Whether police actions have been tainted by prior illegal conduct has been extensively analyzed by the courts in a variety of factual settings. The central issue, however, remains as phrased in Wong Sun v. United States, 371 U.S. 471, 488, 83 S.Ct. 407, 417, 9 L.Ed.2d 441 (1962):
Rather, the more apt question in such a case is "whether, granting establishment of the primary illegality, the evidence to which instant objection is made has been come at by exploitation of that illegality or instead by means sufficiently distinguishable to be purged of the primary taint." (Citation omitted.) (Emphasis added.)
The critical question is whether the evidence found under the stairwell is the product of "exploitation" of the illegal search of the apartment. We find that it is not. The police obtained no information in the illegal apartment search which "led" to the search of the hallway and their discovery of the green plastic bag. The two searches were linked only by the facts that both searches took place in the same building and the "fruitful" search immediately succeeded the illegal search. Given the characterization of the two searches as discrete, the discovery of the green plastic bag can only be illegal if the police were illegally searching the common areas of the building. Since the apartment manager had a degree of control over the common areas of the apartment house and legally permitted Weiss to be in a position to view the green plastic bag, we conclude this seizure was permissible.
This analysis does not conflict with the development of the "fruit of the poisonous tree" theory nor, more specifically, with case law cited by defendant Kelly. Kelly relies primarily on Fletcher v. Wainwright, 399 F.2d 62 (5th Cir. 1968), for the proposition that where the discovery is a direct consequence of some other violation of the defendant's constitutional rights, the contraband must be suppressed. While we do not dispute the holding of Fletcher, the facts of that case can be distinguished from the instant case; in Fletcher the first illegal entry by the police prompted the defendants to throw the jewelry out a window and escape through the window. A second policeman searching the ground beneath the escape windows found the jewelry. The discovery of the jewelry stemmed directly from the information obtained by the illegal entry, specifically, that the defendants escaped through a particular window. Similarly, in United States v. Ceccolini, 542 F.2d 136, 142 (2d Cir. 1976), the police discovered in the course of an illegal search, indicia of gambling operations and as a direct result of that discovery, questioned a particular witness whose statements the court held were not admissible because of the taint of the prior illegal search.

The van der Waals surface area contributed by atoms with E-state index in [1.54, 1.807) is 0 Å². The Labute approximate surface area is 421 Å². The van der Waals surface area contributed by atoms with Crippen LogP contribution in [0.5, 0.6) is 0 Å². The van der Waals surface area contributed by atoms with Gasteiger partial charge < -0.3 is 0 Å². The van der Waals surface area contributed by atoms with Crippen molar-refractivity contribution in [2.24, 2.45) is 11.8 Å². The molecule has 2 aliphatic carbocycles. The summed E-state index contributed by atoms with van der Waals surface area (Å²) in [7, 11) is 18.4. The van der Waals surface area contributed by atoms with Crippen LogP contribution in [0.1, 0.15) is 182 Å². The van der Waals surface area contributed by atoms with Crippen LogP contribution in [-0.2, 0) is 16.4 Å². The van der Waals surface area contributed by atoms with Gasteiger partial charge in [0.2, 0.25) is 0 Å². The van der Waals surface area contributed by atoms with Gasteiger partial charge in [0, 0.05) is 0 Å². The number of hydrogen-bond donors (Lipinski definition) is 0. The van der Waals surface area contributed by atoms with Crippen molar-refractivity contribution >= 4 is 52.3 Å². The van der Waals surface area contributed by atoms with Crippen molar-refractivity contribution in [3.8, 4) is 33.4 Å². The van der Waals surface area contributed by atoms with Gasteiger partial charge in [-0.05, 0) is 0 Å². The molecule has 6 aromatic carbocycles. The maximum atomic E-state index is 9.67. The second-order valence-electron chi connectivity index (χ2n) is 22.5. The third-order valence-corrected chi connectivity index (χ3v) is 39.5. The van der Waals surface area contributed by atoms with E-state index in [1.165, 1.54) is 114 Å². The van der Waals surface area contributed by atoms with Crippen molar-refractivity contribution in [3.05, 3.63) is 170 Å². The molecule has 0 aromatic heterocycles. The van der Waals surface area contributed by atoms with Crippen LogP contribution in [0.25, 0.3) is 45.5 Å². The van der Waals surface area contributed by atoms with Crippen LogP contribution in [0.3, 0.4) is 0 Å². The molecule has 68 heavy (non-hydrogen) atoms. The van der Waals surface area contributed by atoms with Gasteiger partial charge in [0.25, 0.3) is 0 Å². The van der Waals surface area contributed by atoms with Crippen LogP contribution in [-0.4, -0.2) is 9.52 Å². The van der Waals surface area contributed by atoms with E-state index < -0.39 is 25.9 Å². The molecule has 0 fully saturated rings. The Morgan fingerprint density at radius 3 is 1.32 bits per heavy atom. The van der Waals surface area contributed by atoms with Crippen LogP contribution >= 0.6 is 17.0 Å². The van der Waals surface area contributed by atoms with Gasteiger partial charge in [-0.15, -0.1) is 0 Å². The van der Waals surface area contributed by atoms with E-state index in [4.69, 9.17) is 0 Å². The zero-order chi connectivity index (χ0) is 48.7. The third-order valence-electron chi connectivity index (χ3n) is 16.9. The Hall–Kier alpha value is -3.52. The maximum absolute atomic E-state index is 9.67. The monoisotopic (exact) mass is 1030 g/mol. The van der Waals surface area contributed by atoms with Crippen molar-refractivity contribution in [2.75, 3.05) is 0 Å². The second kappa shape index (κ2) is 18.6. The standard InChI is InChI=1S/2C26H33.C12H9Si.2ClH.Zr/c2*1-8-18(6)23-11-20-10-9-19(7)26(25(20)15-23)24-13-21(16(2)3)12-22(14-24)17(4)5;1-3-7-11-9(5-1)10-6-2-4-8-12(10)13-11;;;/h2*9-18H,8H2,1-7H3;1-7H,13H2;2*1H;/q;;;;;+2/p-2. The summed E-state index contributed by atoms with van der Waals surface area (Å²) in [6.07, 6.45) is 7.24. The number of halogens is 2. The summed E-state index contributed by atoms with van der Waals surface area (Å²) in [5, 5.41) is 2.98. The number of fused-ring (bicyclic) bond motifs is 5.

It is not, therefore, a causal link of time or place that taints a later search with the illegality of prior conduct. Rather, the taint results from information gained by means of the illegal conduct which leads the police on directly to the evidence in question. In the instant case, nothing was discovered in the search of the apartment which led the police to the discovery of the bag under the staircase.
The second question, whether the police were legally present in the hallways of the building, must also be considered. We find that the consent of the apartment manager to the warrantless search of the common areas was sufficient to allow the police to enter and search those common areas of the apartment building. In reaching this result, however, we do not address the broader questions involved in the searches of common areas; we limit our holding here to a search of the common areas pursuant to consent by the landlord.
In United States v. Heisman, 503 F.2d 1284, 1288 (8th Cir. 1974), this court described the consent exception as extending to the warrantless search of property over which the third person and another individual have "equal access and control." As clarification of this concept of equal access and control, the court referred to United States v. Matlock, 415 U.S. 164, 171, 94 S.Ct. 988, 39 L.Ed.2d 242 (1964). There the Court found that the prosecution must show that consent was given by a person who "possessed common authority over or other sufficient relationship to the premises * * * sought to be inspected."
Common authority is, of course, not to be implied from the mere property interest a third party has in the property. The authority which justifies the third-party consent does not rest upon the law of property * * * but rests rather on mutual use of the property by persons generally having joint access or control for most purposes, so that it is reasonable to recognize that any of the co-inhabitants has the right to permit the inspection in his own right and that the others have assumed the risk that one of their number might permit the common area to be searched.
Id. at 171, n.7, 94 S.Ct. at 993. Though both Heisman and Matlock concerned fact situations where a cotenant consented to the search of the area, the logic is nevertheless applicable to the facts in this case. The court does not suggest that the landlord's consent to search apartment 304 was valid. Only the consent to search the common areas is in question.